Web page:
# Choice of epsilon for numerical calculation of vega in binomial option pricing model

I have a binomial option-pricing model (I don't think the details of how its implemented are relevant). However, when I go to calculate vega, I am essentially running the model a second time with new volatility input we call $\sigma + \epsilon$, where $\sigma$ is the volatility used to calculate the price. I then have two prices $p1$ and $p2$, the first of which is a function of $\sigma$, and the second a function of $\sigma + \epsilon$. I then calculate vega to be $\frac{(p2 - p1)}{\epsilon}$.

I'm having trouble coming up with a good value of $\epsilon$ to avoid floating-point underflows and overflows in the resulting calculation. Any suggestions on how to choose it?

Some things that I have available to me at the time of the choice of $\epsilon$:

• expiration
• strike
• volatility
• risk-free rate
• underlying price
• current time
• option price (as calculated by my model)
• delta (as calculated by my model)
• gamma (as calculated by my model)
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I am not sure I follow but should epsilon not be the value that you shift your volatility with in order to calculate impact on price? Why not shifting up sigma by 1%? –  Matt Wolf Jan 16 '13 at 2:43
While vega is usually quoted as "change per 1% change in vol", vega is the partial derivative with respect to $\sigma$. hence, $\epsilon$ should be chosen as small as possible, avoiding numerical cancellation errors. –  Christian Fries Jan 16 '13 at 19:56

Let $\beta$ denote the relative machine precision, usually $\beta = 1E-16$. Assume the you can evaluate the value V up to precision $\alpha$. The best you can get is $\alpha = \beta \cdot V$ if $V$ is not underflow or overflow. Then you can calculate the finite difference up to precision $4 \alpha / \epsilon$ (the 4 might be a rough estimate, but it comes from the fact that there may be an additional cancelation in the finite difference of relative order $\beta$ and we use $\alpha > \beta \cdot V$.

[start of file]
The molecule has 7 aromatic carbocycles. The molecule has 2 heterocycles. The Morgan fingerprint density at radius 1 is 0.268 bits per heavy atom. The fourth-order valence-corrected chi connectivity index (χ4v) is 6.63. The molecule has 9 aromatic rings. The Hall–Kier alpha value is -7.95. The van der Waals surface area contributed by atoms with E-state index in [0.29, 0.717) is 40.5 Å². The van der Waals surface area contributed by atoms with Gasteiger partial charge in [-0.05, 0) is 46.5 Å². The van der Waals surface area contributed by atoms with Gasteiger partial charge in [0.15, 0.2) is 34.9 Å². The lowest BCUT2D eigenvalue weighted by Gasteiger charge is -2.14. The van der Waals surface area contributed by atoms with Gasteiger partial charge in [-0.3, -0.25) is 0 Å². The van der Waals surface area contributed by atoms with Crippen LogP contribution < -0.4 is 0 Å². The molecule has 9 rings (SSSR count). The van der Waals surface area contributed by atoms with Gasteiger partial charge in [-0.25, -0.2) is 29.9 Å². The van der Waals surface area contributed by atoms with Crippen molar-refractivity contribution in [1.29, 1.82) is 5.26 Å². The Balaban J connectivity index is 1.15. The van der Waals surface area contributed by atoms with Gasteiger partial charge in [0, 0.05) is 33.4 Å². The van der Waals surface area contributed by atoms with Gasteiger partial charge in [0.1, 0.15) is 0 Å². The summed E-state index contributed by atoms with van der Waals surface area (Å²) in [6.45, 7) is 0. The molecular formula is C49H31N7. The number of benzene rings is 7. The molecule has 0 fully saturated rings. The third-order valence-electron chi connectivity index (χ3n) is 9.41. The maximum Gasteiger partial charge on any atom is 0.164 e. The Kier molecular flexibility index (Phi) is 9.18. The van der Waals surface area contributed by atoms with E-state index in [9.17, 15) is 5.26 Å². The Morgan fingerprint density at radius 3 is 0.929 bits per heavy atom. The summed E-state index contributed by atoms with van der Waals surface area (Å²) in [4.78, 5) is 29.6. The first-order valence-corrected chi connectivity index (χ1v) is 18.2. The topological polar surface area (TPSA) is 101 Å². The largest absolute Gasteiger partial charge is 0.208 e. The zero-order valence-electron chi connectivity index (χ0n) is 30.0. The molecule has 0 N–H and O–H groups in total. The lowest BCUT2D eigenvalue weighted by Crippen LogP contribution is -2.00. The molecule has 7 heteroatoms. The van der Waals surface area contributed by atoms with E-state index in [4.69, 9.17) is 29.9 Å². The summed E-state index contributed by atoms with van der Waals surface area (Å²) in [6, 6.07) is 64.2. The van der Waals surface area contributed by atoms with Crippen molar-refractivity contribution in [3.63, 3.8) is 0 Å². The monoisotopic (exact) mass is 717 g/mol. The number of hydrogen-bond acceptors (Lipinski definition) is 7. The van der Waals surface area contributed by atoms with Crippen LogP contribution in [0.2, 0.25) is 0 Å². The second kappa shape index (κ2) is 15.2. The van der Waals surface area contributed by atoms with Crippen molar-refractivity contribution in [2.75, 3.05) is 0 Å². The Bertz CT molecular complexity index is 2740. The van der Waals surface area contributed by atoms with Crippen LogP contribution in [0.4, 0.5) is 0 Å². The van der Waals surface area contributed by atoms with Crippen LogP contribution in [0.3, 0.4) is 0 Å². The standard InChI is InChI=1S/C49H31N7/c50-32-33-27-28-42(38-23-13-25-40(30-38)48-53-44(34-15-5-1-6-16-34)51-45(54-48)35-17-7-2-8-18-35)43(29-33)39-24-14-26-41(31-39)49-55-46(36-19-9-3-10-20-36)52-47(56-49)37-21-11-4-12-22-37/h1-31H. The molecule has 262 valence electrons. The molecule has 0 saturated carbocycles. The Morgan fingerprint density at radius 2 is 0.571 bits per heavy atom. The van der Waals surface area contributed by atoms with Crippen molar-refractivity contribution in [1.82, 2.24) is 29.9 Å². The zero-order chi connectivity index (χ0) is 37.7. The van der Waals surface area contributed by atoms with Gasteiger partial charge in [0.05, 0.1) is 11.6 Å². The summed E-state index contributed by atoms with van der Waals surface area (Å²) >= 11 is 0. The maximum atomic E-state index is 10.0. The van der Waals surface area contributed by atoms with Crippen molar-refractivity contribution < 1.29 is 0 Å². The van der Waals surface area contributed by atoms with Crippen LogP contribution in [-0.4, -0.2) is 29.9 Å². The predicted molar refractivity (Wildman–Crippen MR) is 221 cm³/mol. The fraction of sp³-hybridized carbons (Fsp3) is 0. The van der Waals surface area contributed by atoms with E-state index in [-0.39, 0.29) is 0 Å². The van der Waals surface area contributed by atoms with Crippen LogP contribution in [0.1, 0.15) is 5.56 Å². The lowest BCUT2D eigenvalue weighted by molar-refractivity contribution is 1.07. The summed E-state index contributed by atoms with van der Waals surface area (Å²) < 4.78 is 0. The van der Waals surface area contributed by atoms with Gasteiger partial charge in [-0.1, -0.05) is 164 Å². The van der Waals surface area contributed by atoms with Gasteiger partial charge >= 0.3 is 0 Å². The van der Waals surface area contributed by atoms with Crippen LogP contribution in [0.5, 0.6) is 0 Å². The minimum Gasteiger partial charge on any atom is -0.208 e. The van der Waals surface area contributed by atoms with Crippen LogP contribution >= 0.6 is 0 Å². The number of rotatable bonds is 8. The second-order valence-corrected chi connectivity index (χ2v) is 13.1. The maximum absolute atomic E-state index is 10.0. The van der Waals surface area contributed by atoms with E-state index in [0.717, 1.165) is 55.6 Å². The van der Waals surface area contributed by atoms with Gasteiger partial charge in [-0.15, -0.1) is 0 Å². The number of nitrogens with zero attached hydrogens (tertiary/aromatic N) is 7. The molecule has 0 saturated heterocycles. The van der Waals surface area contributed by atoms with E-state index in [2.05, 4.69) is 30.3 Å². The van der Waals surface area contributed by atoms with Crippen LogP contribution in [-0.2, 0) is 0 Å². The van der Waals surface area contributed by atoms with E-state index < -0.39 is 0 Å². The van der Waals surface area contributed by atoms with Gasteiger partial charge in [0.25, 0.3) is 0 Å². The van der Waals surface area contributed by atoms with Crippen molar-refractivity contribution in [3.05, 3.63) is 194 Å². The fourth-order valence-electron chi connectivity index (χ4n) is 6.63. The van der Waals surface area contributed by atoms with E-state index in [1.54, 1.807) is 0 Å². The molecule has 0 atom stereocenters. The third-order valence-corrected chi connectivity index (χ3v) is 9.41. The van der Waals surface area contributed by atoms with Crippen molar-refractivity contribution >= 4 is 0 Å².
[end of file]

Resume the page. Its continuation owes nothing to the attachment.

Thus you can calculate the finite difference up to $4 \alpha / \epsilon$. On the other hand, from Taylor expansion, the approximation error of a finite difference is $C \epsilon$, where $C$ is a bound on the second derivative. The best choice of $\epsilon$ is the minimum of $\epsilon \mapsto 4 \alpha / \epsilon + C \epsilon$, which is attained for $-4\alpha/\epsilon^2 + C = 0$, i.e. $\epsilon = 2 \cdot \sqrt{\alpha/C}$. If your tree achieves machine accuracy, i.e., $\alpha = \beta V$, then you should choose $\epsilon = 2 \sqrt{\frac{V}{V''}} \cdot \sqrt{\beta} = 2 \sqrt{\frac{V}{V''}} 1E-8$. In the last equation V denote "the order of magnitude of the value and $V''$ the order of magnitude of the second derivative. Clearly, if the second derivative is small, you can use larger shifts.

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In V'' you're referring to the second derivative of price with respect to sigma, correct? I don't have that available. –  laslowh Jan 16 '13 at 20:41
You just need a rough estimate for V''. For example via finite difference too. ($V(x+\epsilon) - 2 V(x) + V(x-\epsilon) / \epsilon^2$. –  Christian Fries Jan 16 '13 at 22:01